Industry Challenges National DNC List, Other TSR Changes, as Enactment Deadline Looms

Industry Challenges National DNC List, Other TSR Changes, as Enactment Deadline Looms

Byline: Marybeth Luczak

The Federal Trade Commission is another step closer to making its national do-not-call registry a reality – just one of the agency’s Telemarketing Sales Rule amendments, which also include tougher requirements for advance consent marketing, a 3-percent abandonment rate for predictive dialers and mandatory transmission of caller-ID information (February, page 11).

In late February, President Bush signed the Omnibus appropriations bill into law, authorizing the FTC to collect $18.1 million in offsetting fees for the list’s establishment, among other provisions. Shortly thereafter, the FTC awarded an initial $3.5 million contract to Ashburn, VA-based AT&T Government Solutions to develop and implement the list. (The contract expires in September, but can be extended for up to nine years.)

As many as 60 million consumers are expected to sign up for the list via telephone or Internet, starting in July or August. According to FTC spokeswoman Cathy MacFarlane, the roll-out will be conducted on a regional basis first, giving consumers residing in each of eight sections of the country approximately one week to add their phone numbers at no cost. (Subsequently, consumers nationwide may sign up for free, at their convenience.)

Some state DNC lists may also be incorporated into the national list this summer to make complying with a myriad of lists easier for telemarketers. (The FTC rules do not preempt state DNC legislation.) MacFarlane says that the agency is in talks with the 27 states with DNC lists, and 17 could most easily harmonize their lists with the national registry. “Harmonization will occur on a state-by-state basis,” MacFarlane stresses. “It will be up to our vendor to determine how and when to add each one.”

In September, telemarketers will be required to merge/purge their outbound call lists against the national registry, although the cost to do so hasn’t been determined. MacFarlane anticipates that a fee structure will be in place by late spring. (FTC Chair-man Timothy Muris has stated that telemarketers will pay less than $10,139 in annual fees – the price tag of compliance with every state list.)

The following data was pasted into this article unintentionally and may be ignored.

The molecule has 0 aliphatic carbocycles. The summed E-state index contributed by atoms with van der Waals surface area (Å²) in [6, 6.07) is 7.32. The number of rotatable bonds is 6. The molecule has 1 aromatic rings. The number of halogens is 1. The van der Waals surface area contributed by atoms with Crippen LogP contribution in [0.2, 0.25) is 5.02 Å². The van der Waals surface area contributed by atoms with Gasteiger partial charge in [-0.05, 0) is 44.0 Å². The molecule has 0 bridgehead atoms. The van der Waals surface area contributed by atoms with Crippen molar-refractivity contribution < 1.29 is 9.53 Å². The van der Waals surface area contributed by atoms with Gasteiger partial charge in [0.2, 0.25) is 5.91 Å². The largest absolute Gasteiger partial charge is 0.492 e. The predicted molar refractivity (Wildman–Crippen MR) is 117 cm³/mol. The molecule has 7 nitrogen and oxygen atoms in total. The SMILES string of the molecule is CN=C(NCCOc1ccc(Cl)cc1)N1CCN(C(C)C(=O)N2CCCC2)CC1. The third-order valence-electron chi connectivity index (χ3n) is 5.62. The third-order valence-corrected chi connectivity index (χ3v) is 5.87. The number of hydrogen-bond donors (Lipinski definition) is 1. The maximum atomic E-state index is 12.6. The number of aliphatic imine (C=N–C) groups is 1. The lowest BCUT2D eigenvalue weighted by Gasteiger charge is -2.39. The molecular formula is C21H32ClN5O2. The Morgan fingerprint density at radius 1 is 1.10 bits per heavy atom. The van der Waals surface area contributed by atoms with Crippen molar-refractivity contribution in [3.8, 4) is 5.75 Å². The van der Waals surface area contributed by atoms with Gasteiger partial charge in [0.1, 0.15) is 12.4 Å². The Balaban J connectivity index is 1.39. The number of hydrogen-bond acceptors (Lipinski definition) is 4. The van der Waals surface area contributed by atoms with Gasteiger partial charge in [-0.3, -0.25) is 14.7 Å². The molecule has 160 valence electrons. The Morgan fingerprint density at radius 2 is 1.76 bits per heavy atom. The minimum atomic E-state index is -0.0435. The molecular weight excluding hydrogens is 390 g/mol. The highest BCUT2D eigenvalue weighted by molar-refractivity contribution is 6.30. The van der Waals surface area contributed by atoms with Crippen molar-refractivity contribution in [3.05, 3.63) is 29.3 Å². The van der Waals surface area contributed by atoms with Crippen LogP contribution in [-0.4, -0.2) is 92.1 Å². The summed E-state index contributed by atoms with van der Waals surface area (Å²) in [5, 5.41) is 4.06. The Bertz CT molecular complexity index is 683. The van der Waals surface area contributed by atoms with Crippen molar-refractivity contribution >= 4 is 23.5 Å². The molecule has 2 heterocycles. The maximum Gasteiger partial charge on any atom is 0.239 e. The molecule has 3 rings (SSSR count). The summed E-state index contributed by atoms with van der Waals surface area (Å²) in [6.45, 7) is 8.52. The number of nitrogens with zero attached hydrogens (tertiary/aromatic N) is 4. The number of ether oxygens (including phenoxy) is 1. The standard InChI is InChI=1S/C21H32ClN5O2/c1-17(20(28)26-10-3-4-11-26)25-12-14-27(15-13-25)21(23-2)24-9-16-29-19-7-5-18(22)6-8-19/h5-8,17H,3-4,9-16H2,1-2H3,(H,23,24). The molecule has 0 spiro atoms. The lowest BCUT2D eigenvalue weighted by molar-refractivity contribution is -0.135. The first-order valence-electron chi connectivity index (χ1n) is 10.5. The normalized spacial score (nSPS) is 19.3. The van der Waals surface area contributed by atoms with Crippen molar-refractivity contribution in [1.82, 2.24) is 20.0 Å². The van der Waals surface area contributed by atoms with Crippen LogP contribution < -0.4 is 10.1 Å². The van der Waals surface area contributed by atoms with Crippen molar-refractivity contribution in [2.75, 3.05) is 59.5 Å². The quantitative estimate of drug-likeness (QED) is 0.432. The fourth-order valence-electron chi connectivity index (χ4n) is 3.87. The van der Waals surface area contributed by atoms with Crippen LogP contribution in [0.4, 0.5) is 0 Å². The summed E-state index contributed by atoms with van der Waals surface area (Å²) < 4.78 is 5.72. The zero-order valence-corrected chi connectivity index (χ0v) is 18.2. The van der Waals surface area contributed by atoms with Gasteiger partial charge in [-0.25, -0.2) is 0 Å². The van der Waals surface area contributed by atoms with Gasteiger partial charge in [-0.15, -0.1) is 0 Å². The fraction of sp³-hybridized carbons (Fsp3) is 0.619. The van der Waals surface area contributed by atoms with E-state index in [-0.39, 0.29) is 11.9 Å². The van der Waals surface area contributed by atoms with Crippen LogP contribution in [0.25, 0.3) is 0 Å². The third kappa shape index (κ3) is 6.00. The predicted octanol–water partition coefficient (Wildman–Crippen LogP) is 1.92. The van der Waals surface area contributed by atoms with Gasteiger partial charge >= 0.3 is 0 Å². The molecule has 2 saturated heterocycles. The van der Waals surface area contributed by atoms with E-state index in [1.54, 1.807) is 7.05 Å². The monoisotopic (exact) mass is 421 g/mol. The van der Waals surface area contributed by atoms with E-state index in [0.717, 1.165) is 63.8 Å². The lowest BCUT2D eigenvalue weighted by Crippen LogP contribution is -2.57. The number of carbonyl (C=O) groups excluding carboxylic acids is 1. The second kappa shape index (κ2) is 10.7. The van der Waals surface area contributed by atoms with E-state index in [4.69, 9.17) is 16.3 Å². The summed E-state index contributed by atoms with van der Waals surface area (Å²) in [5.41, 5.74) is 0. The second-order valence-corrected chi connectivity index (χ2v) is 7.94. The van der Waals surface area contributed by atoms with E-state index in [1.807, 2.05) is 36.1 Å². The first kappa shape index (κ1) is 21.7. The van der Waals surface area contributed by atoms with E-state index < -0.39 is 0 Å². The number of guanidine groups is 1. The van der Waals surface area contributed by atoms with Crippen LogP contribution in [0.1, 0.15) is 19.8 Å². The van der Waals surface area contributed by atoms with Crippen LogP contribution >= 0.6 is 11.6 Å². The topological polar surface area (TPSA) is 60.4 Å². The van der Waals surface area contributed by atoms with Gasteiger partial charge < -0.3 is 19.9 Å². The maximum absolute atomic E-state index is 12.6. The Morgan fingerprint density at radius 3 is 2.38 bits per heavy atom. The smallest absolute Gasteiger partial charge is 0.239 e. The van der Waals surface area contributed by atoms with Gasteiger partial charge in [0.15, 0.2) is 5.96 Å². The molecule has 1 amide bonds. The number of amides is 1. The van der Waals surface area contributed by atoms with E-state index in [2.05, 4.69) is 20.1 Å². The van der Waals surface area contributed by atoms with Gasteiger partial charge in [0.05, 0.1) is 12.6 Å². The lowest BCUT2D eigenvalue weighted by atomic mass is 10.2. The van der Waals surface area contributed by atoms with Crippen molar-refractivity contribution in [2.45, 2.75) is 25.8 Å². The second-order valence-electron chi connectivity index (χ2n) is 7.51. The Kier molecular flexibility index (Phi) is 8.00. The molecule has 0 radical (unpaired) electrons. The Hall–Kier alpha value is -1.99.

The FTC has been authorized to collect such fees for only one year, however. “Additional legislation will be necessary to give us the ability to continue collecting fees,” says MacFarlane. The House Energy and Commerce Committee passed a bill in late January which: permits the FTC to charge marketers fees to fund the registry from 2003 to 2007; requires the FTC to provide a review of the program two years after the bill is signed into law; obligates the Federal Communications Commission to issue a final rule regarding the establishment of its own national DNC registry within 180 days of the bill’s passage; and mandates that the FTC and the FCC send a report to the Committee analyzing the DNC rules that each agency establishes, among other provisions. In February, the full House passed the bill and the Senate followed suit. But at press time, the President hadn’t signed the legislation into law. MacFarlane expects his signature within a year.

LEGAL CHALLENGES UNDER WAY

Despite swift progress on its TSR amendments, the FTC may be in for a legal battle due to mounting industry opposition. At the end of January, the Direct Marketing Association and the American Teleservices Association teamed up with a number of telemarketing firms to file separate lawsuits against the FTC for its changes to the TSR.

“We’re challenging the FTC’s fundamental, statutory authority as well as First Amendment deficiency,” summed up Matt Mattingley, ATA’s director of government affairs, at press time. “We think our case has merit and that the courts will agree.”

The ATA and two telemarketing outfits – Boulder, CO-based Main-stream Marketing Services, Inc. and Denver, CO-based TMG Marketing, Inc. – filed suit in the U.S. District Court for the District of Colorado, charging that the FTC’s actions “violate the First and Fifth Amendments to the U.S. Constitution, exceed the bounds of the FTC’s statutory authority, and are arbitrary and capricious under the Administrative Procedure Act.” In addition, the cooperative filed a “petition for review” of the FTC’s final ruling in the U.S. Court of Appeals for the Tenth Circuit.